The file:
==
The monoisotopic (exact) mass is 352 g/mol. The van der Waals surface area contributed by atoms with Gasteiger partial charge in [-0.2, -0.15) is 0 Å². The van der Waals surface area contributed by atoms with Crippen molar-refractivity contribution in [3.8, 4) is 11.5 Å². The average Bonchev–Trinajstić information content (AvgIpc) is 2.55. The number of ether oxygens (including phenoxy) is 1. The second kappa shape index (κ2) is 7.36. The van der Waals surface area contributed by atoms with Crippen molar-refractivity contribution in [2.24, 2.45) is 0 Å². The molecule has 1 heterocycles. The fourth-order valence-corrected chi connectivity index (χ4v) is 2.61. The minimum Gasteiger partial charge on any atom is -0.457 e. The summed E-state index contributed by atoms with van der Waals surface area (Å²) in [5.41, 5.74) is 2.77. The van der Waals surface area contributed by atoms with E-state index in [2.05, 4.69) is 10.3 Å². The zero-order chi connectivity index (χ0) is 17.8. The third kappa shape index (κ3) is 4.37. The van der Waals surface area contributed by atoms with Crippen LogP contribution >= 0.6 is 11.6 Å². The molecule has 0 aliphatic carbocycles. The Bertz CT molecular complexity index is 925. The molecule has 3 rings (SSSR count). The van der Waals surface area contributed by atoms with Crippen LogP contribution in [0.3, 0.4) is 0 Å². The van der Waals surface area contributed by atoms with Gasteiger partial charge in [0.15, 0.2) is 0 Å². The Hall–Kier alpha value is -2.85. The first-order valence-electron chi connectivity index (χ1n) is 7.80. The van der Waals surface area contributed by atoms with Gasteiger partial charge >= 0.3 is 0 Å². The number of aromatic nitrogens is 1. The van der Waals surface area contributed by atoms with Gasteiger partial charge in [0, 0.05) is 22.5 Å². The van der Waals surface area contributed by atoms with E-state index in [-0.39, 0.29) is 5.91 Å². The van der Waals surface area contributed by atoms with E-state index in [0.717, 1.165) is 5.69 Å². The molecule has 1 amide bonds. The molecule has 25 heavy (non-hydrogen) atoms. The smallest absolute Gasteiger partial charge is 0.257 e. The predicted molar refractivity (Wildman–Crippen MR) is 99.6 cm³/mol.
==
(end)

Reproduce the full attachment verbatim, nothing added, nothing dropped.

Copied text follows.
The monoisotopic (exact) mass is 352 g/mol. The van der Waals surface area contributed by atoms with Gasteiger partial charge in [-0.2, -0.15) is 0 Å². The van der Waals surface area contributed by atoms with Crippen molar-refractivity contribution in [3.8, 4) is 11.5 Å². The average Bonchev–Trinajstić information content (AvgIpc) is 2.55. The number of ether oxygens (including phenoxy) is 1. The second kappa shape index (κ2) is 7.36. The van der Waals surface area contributed by atoms with Crippen molar-refractivity contribution in [2.24, 2.45) is 0 Å². The molecule has 1 heterocycles. The fourth-order valence-corrected chi connectivity index (χ4v) is 2.61. The minimum Gasteiger partial charge on any atom is -0.457 e. The summed E-state index contributed by atoms with van der Waals surface area (Å²) in [5.41, 5.74) is 2.77. The van der Waals surface area contributed by atoms with E-state index in [2.05, 4.69) is 10.3 Å². The zero-order chi connectivity index (χ0) is 17.8. The third kappa shape index (κ3) is 4.37. The van der Waals surface area contributed by atoms with Crippen LogP contribution >= 0.6 is 11.6 Å². The molecule has 0 aliphatic carbocycles. The Bertz CT molecular complexity index is 925. The molecule has 3 rings (SSSR count). The van der Waals surface area contributed by atoms with Crippen LogP contribution in [0.3, 0.4) is 0 Å². The van der Waals surface area contributed by atoms with Gasteiger partial charge in [0.15, 0.2) is 0 Å². The Hall–Kier alpha value is -2.85. The first-order valence-electron chi connectivity index (χ1n) is 7.80. The van der Waals surface area contributed by atoms with Gasteiger partial charge >= 0.3 is 0 Å². The number of aromatic nitrogens is 1. The van der Waals surface area contributed by atoms with Gasteiger partial charge in [0, 0.05) is 22.5 Å². The van der Waals surface area contributed by atoms with E-state index in [-0.39, 0.29) is 5.91 Å². The van der Waals surface area contributed by atoms with E-state index in [0.717, 1.165) is 5.69 Å². The molecule has 1 amide bonds. The molecule has 25 heavy (non-hydrogen) atoms. The smallest absolute Gasteiger partial charge is 0.257 e. The predicted molar refractivity (Wildman–Crippen MR) is 99.6 cm³/mol.